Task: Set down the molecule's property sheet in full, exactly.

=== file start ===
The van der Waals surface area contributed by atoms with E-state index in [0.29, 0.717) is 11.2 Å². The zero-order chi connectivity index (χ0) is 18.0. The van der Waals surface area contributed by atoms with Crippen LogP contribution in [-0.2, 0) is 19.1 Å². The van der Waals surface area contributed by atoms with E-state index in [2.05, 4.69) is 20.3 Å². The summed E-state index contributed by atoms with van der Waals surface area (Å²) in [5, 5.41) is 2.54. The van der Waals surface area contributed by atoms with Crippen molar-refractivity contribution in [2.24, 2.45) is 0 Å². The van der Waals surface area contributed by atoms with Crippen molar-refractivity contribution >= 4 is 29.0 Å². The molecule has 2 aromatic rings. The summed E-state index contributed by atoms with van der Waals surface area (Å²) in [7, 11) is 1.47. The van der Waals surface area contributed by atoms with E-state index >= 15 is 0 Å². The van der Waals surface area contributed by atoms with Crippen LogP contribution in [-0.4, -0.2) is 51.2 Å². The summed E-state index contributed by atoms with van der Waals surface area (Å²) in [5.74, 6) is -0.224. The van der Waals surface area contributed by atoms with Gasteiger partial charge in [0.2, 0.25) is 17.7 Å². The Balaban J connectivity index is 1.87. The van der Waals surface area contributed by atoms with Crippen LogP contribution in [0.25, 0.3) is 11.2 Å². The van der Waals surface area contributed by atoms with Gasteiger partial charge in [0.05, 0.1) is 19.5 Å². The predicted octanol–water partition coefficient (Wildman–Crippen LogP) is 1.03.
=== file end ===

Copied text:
The van der Waals surface area contributed by atoms with E-state index in [0.29, 0.717) is 11.2 Å². The zero-order chi connectivity index (χ0) is 18.0. The van der Waals surface area contributed by atoms with Crippen LogP contribution in [-0.2, 0) is 19.1 Å². The van der Waals surface area contributed by atoms with E-state index in [2.05, 4.69) is 20.3 Å². The summed E-state index contributed by atoms with van der Waals surface area (Å²) in [5, 5.41) is 2.54. The van der Waals surface area contributed by atoms with Crippen molar-refractivity contribution in [2.24, 2.45) is 0 Å². The van der Waals surface area contributed by atoms with Crippen molar-refractivity contribution >= 4 is 29.0 Å². The molecule has 2 aromatic rings. The summed E-state index contributed by atoms with van der Waals surface area (Å²) in [7, 11) is 1.47. The van der Waals surface area contributed by atoms with E-state index >= 15 is 0 Å². The van der Waals surface area contributed by atoms with Crippen LogP contribution in [-0.4, -0.2) is 51.2 Å². The summed E-state index contributed by atoms with van der Waals surface area (Å²) in [5.74, 6) is -0.224. The van der Waals surface area contributed by atoms with Gasteiger partial charge in [0.2, 0.25) is 17.7 Å². The Balaban J connectivity index is 1.87. The van der Waals surface area contributed by atoms with Crippen LogP contribution in [0.25, 0.3) is 11.2 Å². The van der Waals surface area contributed by atoms with Gasteiger partial charge in [0.05, 0.1) is 19.5 Å². The predicted octanol–water partition coefficient (Wildman–Crippen LogP) is 1.03.